All photos courtesy of Morgan-Lea Fogg
In 2016, shortly after moving on a whim to Denver, Colorado, from their home state of Maine, Morgan-Lea Fogg and her fiancé Jake Patryn got really excited about kelp. Through her work as a community manager at Summit, an organization that connects the next generation of leaders and global thinkers, Morgan was introduced to the concept of kelp farming and kelp-based foods and its potential to help stop climate change. She was hooked. She devoured everything she could about conservation and environmentalism, including Dr. Richard Oppenlander’s Comfortably Unaware, a book that details the impact of our food choices on the environment.
She learned that kelp is naturally nutritious and full of vitamins and minerals, and that it can be dried, turned into noodles, made into seasoning flakes, pickled or smoked. Beyond food, seaweed can be used to make bioplastics, as a natural fertilizer for land-based agriculture and as an ingredient in cosmetics and skin care; it also has potential as a scalable biofuel source, among other applications. It grows easily and prolifically in the ocean without any additional inputs, such as fresh water or fertilizer. And kelp, the largest subgroup of seaweed, is a world-class photosynthesizer. It uses the sun to turn carbon dioxide and water into energy and is shown to be very effective at carbon sequestration. While there’s still plenty to learn about the role seaweed farming can play in climate change mitigation, research so far has shown that no-harvest seaweed farms can serve to offset regional CO2 emissions, and early studies around sustainably growing and harvesting seaweed as part of a larger permaculture operation are yielding promising results.
Morgan spent the next year learning everything she could about kelp farming: reading books, talking to the relatively small group of existing kelp farmers and looking into markets for the farmed product. “I go all in when something catches my interest,” she says. It turns out that her hometown in coastal Maine is a perfect location to grow seaweed. “I tried to convince friends back home to start a seaweed farm, but no one bit,” says Morgan. There was only one option: “We decided to move back to Maine and do it ourselves.”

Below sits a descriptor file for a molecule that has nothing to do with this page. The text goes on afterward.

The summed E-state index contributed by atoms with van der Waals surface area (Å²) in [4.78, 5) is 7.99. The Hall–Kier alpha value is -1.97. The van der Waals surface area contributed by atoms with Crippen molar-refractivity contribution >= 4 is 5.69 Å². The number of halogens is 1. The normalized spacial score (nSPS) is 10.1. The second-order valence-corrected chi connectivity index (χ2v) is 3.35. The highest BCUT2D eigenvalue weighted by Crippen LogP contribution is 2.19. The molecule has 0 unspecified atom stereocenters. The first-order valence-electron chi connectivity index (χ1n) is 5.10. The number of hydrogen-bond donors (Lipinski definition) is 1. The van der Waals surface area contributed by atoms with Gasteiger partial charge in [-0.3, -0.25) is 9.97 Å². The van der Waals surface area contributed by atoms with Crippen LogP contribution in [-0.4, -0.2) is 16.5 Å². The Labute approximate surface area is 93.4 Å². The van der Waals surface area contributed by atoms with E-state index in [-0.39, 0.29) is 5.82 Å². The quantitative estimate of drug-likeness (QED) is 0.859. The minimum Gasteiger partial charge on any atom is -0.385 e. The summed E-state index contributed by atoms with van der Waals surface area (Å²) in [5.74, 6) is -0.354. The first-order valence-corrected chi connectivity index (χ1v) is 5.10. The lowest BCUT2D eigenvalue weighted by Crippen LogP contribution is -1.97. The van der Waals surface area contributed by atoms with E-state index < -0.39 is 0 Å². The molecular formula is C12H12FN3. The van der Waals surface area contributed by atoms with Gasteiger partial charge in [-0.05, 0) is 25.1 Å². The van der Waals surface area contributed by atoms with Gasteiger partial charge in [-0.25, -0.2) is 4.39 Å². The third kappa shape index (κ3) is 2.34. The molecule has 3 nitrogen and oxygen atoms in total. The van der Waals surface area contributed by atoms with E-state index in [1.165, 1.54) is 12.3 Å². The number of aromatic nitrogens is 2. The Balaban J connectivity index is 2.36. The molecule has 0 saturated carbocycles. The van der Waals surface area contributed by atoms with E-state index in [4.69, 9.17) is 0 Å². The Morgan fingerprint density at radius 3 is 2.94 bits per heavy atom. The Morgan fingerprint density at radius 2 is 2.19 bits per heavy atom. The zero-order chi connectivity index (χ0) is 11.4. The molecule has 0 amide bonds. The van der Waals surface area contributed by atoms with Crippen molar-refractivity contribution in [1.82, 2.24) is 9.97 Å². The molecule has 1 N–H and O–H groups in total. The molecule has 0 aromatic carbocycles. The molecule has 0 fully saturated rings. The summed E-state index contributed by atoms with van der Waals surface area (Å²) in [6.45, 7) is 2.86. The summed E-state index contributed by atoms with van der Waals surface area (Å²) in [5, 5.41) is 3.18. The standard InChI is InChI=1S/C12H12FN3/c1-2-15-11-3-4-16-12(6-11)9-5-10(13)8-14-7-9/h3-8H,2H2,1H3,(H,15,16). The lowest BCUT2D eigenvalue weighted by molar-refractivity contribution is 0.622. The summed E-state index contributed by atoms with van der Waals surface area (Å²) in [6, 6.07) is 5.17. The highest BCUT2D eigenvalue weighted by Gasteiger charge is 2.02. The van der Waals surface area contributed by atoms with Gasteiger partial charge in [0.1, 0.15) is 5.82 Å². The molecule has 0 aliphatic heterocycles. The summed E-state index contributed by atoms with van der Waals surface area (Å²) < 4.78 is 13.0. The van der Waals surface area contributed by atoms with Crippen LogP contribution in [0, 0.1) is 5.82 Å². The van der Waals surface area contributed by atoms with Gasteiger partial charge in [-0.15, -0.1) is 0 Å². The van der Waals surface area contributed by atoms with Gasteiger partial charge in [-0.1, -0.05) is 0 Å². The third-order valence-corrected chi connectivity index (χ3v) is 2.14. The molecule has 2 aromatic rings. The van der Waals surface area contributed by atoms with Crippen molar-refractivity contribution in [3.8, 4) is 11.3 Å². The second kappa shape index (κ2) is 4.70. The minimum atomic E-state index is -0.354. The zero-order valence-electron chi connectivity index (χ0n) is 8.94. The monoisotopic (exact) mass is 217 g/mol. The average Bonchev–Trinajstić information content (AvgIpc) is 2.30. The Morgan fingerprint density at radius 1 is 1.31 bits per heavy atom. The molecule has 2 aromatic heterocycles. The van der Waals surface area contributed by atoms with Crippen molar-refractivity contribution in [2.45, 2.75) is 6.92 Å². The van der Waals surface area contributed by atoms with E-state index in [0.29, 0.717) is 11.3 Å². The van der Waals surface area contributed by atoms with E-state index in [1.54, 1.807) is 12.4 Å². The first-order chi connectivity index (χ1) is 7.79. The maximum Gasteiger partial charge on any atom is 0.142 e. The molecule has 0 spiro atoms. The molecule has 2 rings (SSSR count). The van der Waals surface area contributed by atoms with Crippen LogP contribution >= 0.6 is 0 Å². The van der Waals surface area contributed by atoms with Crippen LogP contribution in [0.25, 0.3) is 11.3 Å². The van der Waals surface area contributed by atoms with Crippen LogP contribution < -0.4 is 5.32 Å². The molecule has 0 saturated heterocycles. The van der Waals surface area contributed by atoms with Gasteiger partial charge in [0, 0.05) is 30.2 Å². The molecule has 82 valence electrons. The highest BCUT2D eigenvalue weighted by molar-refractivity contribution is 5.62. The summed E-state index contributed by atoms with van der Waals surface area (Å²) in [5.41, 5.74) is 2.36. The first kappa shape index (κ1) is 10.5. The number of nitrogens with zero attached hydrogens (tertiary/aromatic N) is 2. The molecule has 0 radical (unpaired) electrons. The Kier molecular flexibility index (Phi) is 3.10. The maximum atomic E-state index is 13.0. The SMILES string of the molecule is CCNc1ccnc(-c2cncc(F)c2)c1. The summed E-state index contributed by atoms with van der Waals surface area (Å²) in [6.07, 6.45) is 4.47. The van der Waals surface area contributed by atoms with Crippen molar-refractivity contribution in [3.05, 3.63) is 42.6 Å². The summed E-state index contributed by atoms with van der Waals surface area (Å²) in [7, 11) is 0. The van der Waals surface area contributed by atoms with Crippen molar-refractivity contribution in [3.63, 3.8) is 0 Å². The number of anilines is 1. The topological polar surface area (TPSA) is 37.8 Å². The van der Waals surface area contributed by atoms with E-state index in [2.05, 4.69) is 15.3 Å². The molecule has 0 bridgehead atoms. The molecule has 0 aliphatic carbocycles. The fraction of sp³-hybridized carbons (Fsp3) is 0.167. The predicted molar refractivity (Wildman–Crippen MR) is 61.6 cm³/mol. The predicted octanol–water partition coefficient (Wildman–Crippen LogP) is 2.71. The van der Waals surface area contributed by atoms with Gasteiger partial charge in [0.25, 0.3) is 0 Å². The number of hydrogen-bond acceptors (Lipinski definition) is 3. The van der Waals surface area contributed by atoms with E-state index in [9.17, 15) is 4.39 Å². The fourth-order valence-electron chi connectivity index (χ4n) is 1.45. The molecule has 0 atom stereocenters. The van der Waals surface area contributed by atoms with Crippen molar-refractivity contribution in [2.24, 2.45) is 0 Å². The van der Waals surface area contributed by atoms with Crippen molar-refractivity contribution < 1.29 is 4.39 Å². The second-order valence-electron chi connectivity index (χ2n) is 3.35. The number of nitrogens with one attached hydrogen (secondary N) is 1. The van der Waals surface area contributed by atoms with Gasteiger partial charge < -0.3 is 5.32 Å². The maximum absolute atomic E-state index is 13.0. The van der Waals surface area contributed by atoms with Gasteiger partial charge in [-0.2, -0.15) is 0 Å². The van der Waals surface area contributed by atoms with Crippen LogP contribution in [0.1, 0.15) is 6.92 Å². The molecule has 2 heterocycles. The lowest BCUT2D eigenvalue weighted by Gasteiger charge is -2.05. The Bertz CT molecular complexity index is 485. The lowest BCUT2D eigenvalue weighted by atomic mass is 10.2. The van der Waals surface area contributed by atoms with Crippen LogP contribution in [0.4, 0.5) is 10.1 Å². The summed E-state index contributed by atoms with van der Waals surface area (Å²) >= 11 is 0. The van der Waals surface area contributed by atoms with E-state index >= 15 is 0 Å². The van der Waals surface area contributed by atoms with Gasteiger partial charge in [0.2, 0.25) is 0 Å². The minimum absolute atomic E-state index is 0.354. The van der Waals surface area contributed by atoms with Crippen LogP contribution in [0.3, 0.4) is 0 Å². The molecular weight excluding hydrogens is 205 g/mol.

While kelp farming at scale is a new thing along Maine’s craggy “down east” coastline, traditional Indigenous seaweed gathering is not. For thousands of years, the Wabanaki people, including the Mi’kmaq, Maliseet, Passamaquoddy, Penobscot and Abenaki Nations, have harvested kelp for its nutritional value, using it for seasoning, snacks and as part of traditional clambakes.
While seaweed farming has been around for centuries—there’s evidence of its cultivation in Japan all the way back to the 1600s—the industry has remained small and growing kelp commercially is still fairly uncharted territory. There’s not yet much of a market for seaweed in the United States, so there’s less perceived value to farming it at scale. That’s beginning to change. In 2018 (the most recent market report available), the Food and Agriculture Organization of the United Nations named seaweed farming the fastest growing sector in aquaculture. And kelp farms are becoming more common along the East Coast from Maine (where some estimates put the number of active sites at more than 200) down to Long Island, New York, as well as along the West Coast.
In January 2017, the couple packed their bags and headed back East to their hometown of Machias, Maine.
“I was so happy they were coming home, but I didn’t know anything about what they were going to do,” says Lisa Fogg, Morgan’s mom. “Morgan has always been one to take risks. She’s very calculated, and she gives her decisions a lot of thought. She and Jake understood what they were getting into—they had a real plan for something I’d never even heard of!”